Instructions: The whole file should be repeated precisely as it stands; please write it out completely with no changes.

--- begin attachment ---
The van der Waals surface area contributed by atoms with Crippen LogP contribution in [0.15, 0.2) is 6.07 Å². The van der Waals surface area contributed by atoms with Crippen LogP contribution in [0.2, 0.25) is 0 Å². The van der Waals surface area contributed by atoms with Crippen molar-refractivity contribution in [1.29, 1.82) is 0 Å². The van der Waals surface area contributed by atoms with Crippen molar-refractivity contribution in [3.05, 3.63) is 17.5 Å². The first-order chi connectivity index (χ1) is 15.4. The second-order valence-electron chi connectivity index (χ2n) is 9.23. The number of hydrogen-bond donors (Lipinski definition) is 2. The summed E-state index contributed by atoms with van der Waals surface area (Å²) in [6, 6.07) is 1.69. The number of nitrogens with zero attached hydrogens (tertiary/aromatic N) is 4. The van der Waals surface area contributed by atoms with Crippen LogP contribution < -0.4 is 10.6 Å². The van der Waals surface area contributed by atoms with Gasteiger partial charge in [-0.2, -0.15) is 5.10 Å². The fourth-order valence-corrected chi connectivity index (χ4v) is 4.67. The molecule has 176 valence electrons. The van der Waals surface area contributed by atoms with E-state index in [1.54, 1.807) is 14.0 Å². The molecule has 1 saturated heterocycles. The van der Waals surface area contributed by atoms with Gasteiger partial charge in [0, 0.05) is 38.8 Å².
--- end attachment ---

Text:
The van der Waals surface area contributed by atoms with Crippen LogP contribution in [0.15, 0.2) is 6.07 Å². The van der Waals surface area contributed by atoms with Crippen LogP contribution in [0.2, 0.25) is 0 Å². The van der Waals surface area contributed by atoms with Crippen molar-refractivity contribution in [1.29, 1.82) is 0 Å². The van der Waals surface area contributed by atoms with Crippen molar-refractivity contribution in [3.05, 3.63) is 17.5 Å². The first-order chi connectivity index (χ1) is 15.4. The second-order valence-electron chi connectivity index (χ2n) is 9.23. The number of hydrogen-bond donors (Lipinski definition) is 2. The summed E-state index contributed by atoms with van der Waals surface area (Å²) in [6, 6.07) is 1.69. The number of nitrogens with zero attached hydrogens (tertiary/aromatic N) is 4. The van der Waals surface area contributed by atoms with Crippen LogP contribution < -0.4 is 10.6 Å². The van der Waals surface area contributed by atoms with Gasteiger partial charge in [-0.2, -0.15) is 5.10 Å². The fourth-order valence-corrected chi connectivity index (χ4v) is 4.67. The molecule has 176 valence electrons. The van der Waals surface area contributed by atoms with E-state index in [1.54, 1.807) is 14.0 Å². The molecule has 1 saturated heterocycles. The van der Waals surface area contributed by atoms with Gasteiger partial charge in [0, 0.05) is 38.8 Å².